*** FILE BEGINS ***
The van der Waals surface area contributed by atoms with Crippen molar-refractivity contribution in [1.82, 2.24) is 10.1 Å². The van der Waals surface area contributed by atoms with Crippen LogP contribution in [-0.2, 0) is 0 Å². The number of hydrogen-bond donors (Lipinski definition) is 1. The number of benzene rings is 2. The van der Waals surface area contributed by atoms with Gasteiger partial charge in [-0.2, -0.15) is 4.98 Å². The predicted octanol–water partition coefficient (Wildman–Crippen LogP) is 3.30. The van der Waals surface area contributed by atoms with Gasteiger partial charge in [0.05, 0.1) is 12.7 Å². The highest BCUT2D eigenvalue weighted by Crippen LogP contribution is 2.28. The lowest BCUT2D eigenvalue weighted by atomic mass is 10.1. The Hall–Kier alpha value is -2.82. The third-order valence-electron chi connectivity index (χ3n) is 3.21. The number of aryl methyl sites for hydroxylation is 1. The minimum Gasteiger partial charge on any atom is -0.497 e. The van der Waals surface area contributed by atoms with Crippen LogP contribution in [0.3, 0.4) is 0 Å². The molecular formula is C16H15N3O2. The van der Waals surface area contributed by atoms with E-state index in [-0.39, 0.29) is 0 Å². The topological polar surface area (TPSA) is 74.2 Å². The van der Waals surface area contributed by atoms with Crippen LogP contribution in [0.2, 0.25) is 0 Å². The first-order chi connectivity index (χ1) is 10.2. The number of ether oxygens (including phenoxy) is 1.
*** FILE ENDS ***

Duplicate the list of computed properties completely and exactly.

The van der Waals surface area contributed by atoms with Crippen molar-refractivity contribution in [1.82, 2.24) is 10.1 Å². The van der Waals surface area contributed by atoms with Crippen LogP contribution in [-0.2, 0) is 0 Å². The number of hydrogen-bond donors (Lipinski definition) is 1. The number of benzene rings is 2. The van der Waals surface area contributed by atoms with Gasteiger partial charge in [-0.2, -0.15) is 4.98 Å². The predicted octanol–water partition coefficient (Wildman–Crippen LogP) is 3.30. The van der Waals surface area contributed by atoms with Gasteiger partial charge in [0.05, 0.1) is 12.7 Å². The highest BCUT2D eigenvalue weighted by Crippen LogP contribution is 2.28. The lowest BCUT2D eigenvalue weighted by atomic mass is 10.1. The Hall–Kier alpha value is -2.82. The third-order valence-electron chi connectivity index (χ3n) is 3.21. The number of aryl methyl sites for hydroxylation is 1. The minimum Gasteiger partial charge on any atom is -0.497 e. The van der Waals surface area contributed by atoms with Crippen LogP contribution in [0.3, 0.4) is 0 Å². The molecular formula is C16H15N3O2. The van der Waals surface area contributed by atoms with E-state index in [-0.39, 0.29) is 0 Å². The topological polar surface area (TPSA) is 74.2 Å². The van der Waals surface area contributed by atoms with Crippen LogP contribution in [0.2, 0.25) is 0 Å². The first-order chi connectivity index (χ1) is 10.2. The number of ether oxygens (including phenoxy) is 1.